Korku people of India 

You will see more on this as we post a GHNI proposal on goats in micro-enterprise among Korku in India …

The tribal Korku people of central India are concentrated in the states of Maharashtra and Madhya Pradesh.  At the end of the 20th century, they numbered about 560,000.  However, poverty and restricted use of ancestral land due to government attempts to save the Bengal tiger have led to malnutrition and even starvation among the Korku.  Mostare settled agriculturalists, and many have substantial farms;  others shifted as recently as the late 19th century from slash-and-burn jungle cultivation (jhum)to forestry and eld labour. The Korku live in villages of thatched houses. They have hereditary headmen and trace their descent along paternal lines.  They speak a language of the Munda family(Austroasiatic).  In religion the Korku are Hindus.  Their ceremonies resemble those of the low castes in that they employ their own priests and mediums instead of Brahmans.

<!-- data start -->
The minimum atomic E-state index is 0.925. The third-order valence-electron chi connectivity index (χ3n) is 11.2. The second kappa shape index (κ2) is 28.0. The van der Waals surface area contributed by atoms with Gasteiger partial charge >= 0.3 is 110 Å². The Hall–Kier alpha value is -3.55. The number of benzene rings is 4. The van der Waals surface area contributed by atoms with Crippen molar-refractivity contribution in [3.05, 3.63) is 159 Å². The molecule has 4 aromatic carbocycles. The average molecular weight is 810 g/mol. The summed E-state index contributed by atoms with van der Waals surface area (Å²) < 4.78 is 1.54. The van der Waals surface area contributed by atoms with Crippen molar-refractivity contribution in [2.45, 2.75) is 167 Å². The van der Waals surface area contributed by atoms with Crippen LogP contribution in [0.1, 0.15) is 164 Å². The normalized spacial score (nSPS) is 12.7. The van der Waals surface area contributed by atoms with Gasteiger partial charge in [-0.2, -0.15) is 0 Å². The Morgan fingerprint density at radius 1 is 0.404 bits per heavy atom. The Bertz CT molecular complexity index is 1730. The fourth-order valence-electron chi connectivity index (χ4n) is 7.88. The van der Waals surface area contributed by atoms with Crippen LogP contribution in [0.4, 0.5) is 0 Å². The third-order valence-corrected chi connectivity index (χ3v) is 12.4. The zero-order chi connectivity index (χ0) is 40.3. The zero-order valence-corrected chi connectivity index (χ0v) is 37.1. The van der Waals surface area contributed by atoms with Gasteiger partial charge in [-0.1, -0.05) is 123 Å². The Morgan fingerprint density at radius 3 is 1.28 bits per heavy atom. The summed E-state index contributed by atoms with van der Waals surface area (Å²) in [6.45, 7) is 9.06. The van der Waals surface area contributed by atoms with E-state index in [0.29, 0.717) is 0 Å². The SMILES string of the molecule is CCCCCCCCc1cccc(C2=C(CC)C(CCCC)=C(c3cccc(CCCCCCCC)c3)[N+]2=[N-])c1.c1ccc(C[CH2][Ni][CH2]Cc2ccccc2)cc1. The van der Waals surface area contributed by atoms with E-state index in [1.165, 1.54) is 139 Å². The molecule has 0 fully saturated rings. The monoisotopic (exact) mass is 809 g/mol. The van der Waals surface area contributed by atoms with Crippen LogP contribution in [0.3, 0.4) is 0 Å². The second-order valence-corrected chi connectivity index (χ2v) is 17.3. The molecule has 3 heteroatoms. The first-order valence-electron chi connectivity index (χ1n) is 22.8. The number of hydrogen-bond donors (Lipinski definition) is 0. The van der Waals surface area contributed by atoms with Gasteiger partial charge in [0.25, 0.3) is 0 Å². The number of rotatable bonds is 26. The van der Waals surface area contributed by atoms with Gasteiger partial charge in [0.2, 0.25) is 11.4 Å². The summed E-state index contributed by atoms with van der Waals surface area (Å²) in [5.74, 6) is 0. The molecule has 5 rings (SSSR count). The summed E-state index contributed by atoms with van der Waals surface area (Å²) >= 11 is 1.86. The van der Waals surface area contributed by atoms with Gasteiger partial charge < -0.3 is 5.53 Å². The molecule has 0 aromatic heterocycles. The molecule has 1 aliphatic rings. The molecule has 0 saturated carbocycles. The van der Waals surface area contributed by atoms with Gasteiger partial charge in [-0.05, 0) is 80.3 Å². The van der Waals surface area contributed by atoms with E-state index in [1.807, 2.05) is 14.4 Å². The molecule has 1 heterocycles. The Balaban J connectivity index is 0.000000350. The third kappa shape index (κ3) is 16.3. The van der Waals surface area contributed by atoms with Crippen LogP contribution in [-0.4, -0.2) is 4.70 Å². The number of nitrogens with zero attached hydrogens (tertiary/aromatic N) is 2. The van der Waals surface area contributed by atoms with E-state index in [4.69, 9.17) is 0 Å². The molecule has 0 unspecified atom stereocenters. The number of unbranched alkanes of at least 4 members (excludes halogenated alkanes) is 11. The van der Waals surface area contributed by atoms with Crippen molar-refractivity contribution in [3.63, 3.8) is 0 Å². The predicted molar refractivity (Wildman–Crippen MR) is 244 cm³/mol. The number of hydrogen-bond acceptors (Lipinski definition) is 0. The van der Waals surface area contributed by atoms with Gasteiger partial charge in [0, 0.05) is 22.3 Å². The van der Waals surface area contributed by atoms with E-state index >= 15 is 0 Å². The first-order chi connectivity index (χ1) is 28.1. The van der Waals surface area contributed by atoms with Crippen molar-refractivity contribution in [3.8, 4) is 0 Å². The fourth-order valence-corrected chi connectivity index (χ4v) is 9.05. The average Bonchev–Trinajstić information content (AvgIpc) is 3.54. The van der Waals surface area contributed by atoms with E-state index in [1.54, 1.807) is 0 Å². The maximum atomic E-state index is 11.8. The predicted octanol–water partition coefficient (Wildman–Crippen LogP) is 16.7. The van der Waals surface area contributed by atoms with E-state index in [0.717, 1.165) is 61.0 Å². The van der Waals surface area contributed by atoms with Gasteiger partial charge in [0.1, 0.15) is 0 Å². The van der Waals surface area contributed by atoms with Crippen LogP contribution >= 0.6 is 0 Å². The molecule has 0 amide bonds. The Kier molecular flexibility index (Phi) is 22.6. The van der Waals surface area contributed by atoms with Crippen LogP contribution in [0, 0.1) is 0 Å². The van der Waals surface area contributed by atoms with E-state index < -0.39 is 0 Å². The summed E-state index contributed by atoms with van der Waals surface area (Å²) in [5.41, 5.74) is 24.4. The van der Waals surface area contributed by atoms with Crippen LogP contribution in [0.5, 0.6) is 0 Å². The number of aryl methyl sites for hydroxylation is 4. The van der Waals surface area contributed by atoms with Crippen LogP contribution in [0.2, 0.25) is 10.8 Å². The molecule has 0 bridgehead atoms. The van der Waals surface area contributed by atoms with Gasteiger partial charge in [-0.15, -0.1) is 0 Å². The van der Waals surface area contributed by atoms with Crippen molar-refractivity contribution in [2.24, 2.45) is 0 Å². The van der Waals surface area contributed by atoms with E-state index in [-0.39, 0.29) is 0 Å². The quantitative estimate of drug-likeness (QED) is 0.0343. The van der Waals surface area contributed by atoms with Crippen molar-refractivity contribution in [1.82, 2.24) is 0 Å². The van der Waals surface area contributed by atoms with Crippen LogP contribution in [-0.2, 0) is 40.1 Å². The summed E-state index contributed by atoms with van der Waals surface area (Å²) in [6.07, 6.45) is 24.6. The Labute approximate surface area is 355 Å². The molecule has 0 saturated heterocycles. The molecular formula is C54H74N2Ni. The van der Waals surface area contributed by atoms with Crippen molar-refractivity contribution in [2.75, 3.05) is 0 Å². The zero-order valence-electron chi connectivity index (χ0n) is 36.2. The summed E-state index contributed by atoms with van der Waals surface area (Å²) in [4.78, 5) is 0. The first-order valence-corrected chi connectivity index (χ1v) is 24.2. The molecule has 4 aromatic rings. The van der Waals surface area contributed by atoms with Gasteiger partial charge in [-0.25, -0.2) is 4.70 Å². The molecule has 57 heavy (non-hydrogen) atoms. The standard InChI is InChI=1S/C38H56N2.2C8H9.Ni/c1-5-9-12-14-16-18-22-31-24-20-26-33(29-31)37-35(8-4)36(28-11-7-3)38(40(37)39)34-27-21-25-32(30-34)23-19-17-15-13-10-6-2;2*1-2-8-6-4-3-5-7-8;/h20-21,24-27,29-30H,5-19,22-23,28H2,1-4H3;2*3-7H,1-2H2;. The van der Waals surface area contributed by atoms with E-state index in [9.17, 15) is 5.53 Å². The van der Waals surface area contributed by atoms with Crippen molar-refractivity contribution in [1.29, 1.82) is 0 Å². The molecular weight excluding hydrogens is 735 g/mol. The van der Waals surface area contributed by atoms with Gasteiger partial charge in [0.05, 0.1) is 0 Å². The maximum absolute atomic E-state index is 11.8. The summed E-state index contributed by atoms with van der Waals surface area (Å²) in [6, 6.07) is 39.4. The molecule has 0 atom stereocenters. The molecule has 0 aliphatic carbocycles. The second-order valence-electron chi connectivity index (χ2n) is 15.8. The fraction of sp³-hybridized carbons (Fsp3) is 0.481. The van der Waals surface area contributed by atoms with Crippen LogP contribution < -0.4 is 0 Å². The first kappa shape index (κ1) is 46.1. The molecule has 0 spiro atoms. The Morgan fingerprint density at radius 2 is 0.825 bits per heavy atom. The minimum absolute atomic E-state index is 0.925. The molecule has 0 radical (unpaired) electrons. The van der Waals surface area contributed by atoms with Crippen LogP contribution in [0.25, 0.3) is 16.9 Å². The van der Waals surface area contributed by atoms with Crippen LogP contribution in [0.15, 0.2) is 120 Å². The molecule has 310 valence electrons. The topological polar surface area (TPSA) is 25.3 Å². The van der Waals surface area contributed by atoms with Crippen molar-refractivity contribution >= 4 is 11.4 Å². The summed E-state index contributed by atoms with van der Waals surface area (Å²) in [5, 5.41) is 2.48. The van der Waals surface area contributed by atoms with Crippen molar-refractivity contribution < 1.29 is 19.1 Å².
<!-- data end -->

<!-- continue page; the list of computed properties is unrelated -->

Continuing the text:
Coal scavengers of Jharkhand, India

During our last trip to India, we interviewed several GHNI-India colleagues who work in villages where coal is processed.  In one of our interviews, he described how he works directly with children of one of the lowest castes. The children from the villages would steal coal from trains as they passed through their villages, putting their young lives at great risk to gain a very small sum of money.  This photo and its link reminded me of this particular interview and our work in India to help these children out of this cycle.  Though not a GHNI link per se, it portrays well the lives we work with there in Jharkhand, India.